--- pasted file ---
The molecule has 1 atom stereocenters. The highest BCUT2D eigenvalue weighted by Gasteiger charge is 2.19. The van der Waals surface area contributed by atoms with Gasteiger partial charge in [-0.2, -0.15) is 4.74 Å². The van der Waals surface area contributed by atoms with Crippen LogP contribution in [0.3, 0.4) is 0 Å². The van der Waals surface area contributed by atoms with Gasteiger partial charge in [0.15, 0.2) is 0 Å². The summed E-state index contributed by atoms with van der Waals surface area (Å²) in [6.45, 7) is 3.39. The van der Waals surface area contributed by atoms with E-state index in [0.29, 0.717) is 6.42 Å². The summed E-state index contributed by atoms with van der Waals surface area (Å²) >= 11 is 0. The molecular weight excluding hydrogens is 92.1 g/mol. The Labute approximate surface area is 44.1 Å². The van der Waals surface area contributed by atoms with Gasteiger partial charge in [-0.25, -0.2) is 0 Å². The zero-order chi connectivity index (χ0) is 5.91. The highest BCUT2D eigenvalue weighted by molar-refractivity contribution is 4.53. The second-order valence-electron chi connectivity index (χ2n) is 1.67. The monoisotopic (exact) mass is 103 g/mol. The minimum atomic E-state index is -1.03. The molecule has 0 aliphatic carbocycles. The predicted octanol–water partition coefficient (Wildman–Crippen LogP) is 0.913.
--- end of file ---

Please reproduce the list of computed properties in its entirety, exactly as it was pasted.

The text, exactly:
The molecule has 1 atom stereocenters. The highest BCUT2D eigenvalue weighted by Gasteiger charge is 2.19. The van der Waals surface area contributed by atoms with Gasteiger partial charge in [-0.2, -0.15) is 4.74 Å². The van der Waals surface area contributed by atoms with Crippen LogP contribution in [0.3, 0.4) is 0 Å². The van der Waals surface area contributed by atoms with Gasteiger partial charge in [0.15, 0.2) is 0 Å². The summed E-state index contributed by atoms with van der Waals surface area (Å²) in [6.45, 7) is 3.39. The van der Waals surface area contributed by atoms with E-state index in [0.29, 0.717) is 6.42 Å². The summed E-state index contributed by atoms with van der Waals surface area (Å²) >= 11 is 0. The molecular weight excluding hydrogens is 92.1 g/mol. The Labute approximate surface area is 44.1 Å². The van der Waals surface area contributed by atoms with Gasteiger partial charge in [-0.25, -0.2) is 0 Å². The zero-order chi connectivity index (χ0) is 5.91. The highest BCUT2D eigenvalue weighted by molar-refractivity contribution is 4.53. The second-order valence-electron chi connectivity index (χ2n) is 1.67. The monoisotopic (exact) mass is 103 g/mol. The minimum atomic E-state index is -1.03. The molecule has 0 aliphatic carbocycles. The predicted octanol–water partition coefficient (Wildman–Crippen LogP) is 0.913.